Although the Minuteman III was initially deployed in 1970, it has been modernized several times, including in 2015, when the missiles completed a multibillion-dollar, decade-long modernization program to extend their service life until 2030. The modernized Minuteman III missiles were referred to by Air Force personnel as “basically new missiles except for the shell” (Pampe 2012).

Part of the ongoing ICBM modernization program involves upgrades to the Mk21 reentry vehicles’ arming, fuzing, and firing system at a total cost of nearly $1 billion (US Department of Defense 2023c, 32). The publicly stated purpose of this refurbishment is to extend the vehicles’ service lives, but the effort appears to also involve adding a “burst height compensation” to enhance the targeting effectiveness of the warheads (Postol 2014). A total of 743 fuze replacements—including all necessary units for the development, qualification, certification, fielding, aging, and replenishment of the fuzes—are planned to be delivered for deployment on the Minuteman IIIs as well as their replacement missile—LGM-35 Sentinel—by the end of FY26 (US Department of Defense 2023a). A cost-projection overrun of the fuze integration program unit cost triggered a breach of the Nunn-McCurdy Act in September 2020 but is expected to begin full-rate production in FY 2024 (Reilly 2021; US Department of Defense 2023c). As part of the Mk21A program, Lockheed Martin was awarded a sole source contract in October 2023 amounting to just under $1 billion for the engineering and manufacturing of the new reentry vehicle (US Department of Defense 2023b). These modernization efforts complement a similar fuze upgrade underway to the Navy’s W76–1/Mk4A warhead.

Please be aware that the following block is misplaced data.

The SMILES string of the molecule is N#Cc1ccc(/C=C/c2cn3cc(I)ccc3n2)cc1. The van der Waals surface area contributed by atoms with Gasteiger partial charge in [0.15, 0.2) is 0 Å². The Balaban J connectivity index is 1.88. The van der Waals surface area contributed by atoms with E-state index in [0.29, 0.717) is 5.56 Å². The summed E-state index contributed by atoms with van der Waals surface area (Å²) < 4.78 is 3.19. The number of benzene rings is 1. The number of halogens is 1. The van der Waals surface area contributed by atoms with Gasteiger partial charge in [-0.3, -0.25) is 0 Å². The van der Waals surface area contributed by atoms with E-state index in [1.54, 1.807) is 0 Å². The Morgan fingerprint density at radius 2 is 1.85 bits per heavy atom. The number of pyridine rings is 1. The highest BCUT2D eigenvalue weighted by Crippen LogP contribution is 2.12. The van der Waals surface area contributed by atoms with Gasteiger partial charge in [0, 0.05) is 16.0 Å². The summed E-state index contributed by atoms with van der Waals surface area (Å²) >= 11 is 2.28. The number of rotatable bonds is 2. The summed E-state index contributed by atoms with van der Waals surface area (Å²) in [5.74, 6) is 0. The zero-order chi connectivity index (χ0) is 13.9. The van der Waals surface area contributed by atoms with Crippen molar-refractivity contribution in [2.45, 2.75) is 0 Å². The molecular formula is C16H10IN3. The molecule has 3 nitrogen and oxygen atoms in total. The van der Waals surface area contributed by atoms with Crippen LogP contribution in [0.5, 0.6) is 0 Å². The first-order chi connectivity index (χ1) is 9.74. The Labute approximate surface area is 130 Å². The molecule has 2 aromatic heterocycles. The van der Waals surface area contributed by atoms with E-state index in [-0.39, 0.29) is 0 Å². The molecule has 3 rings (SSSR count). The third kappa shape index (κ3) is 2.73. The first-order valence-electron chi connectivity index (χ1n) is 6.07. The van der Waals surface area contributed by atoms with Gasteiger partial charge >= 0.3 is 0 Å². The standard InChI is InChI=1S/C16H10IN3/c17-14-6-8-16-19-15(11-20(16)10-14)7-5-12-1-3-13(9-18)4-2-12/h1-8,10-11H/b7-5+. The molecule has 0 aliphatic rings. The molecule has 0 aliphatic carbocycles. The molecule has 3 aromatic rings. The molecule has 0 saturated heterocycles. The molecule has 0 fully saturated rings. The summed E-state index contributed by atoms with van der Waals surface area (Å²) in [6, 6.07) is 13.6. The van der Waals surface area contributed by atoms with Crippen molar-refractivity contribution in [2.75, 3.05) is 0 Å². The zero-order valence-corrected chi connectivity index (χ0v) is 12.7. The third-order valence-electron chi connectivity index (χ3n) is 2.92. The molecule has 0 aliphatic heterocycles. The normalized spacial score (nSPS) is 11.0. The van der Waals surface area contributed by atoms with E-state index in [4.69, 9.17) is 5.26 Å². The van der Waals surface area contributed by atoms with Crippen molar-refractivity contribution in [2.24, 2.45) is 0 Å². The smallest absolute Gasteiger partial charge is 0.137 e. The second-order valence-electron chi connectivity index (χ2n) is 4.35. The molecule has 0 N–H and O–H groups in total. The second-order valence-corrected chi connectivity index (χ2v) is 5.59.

Early acquisition activities for a Next Generation Reentry Vehicle (NGRV) began in FY24. The NGRV will be integrated into the new Sentinel ICBM to bolster its payload suite and will be capable of carrying both current and future warheads (US Air Force 2023f, 589).

The Air Force’s FY24 budget for ICBM Reentry Vehicles Research Development, Test & Evaluation Programs increased significantly from the previous President’s Budget due to changes to the Payload Reentry System requirements, which cost an extra $43.4 million, as well as the need to add another flight test due to a failed flight test in July 2022, which will cost over $48 million. In addition, NGRV funding was accelerated to begin early acquisition activities in FY24, adding $15.5 million to the FY24 budget. The total program cost for ICBM reentry vehicle development in FY24 is just over $475 million and will increase up to $864 million by FY28 (US Air Force 2023f, 589).

While the Air Force insists that “there is no backup plan for Sentinel,” it appears that it would be technically possible to conduct a second life-extension of the Minuteman III missile before it would have to be retired and replaced (Clark 2019; Heckmann 2023). A July 2022 environmental impact assessment revealed that the Air Force did consider such a life extension as well as three other options, including deploying a “[s]mall ICBM […] with lower procurement costs and enhanced accuracy;” working with “a private spacecraft company” to deploy commercial launch vehicles equipped with nuclear-capable reentry vehicles; and converting the existing Trident II D5 sea-launched ballistic missile (SLBM) to be deployed in land-based silos. However, the Air Force ultimately eliminated these options because they did not meet what it called its “selection standards,” which include criteria such as sustainability, performance, safety, riskiness, and capacity for integration into existing or proposed infrastructure (US Air Force 2022d). Instead, the Air Force opted to purchase a whole new generation of ICBMs known by its programmatic name—the Ground-Based Strategic Deterrent (GBSD)—until it was officially named the LGM-35A Sentinel in April 2022 (US Air Force 2022a).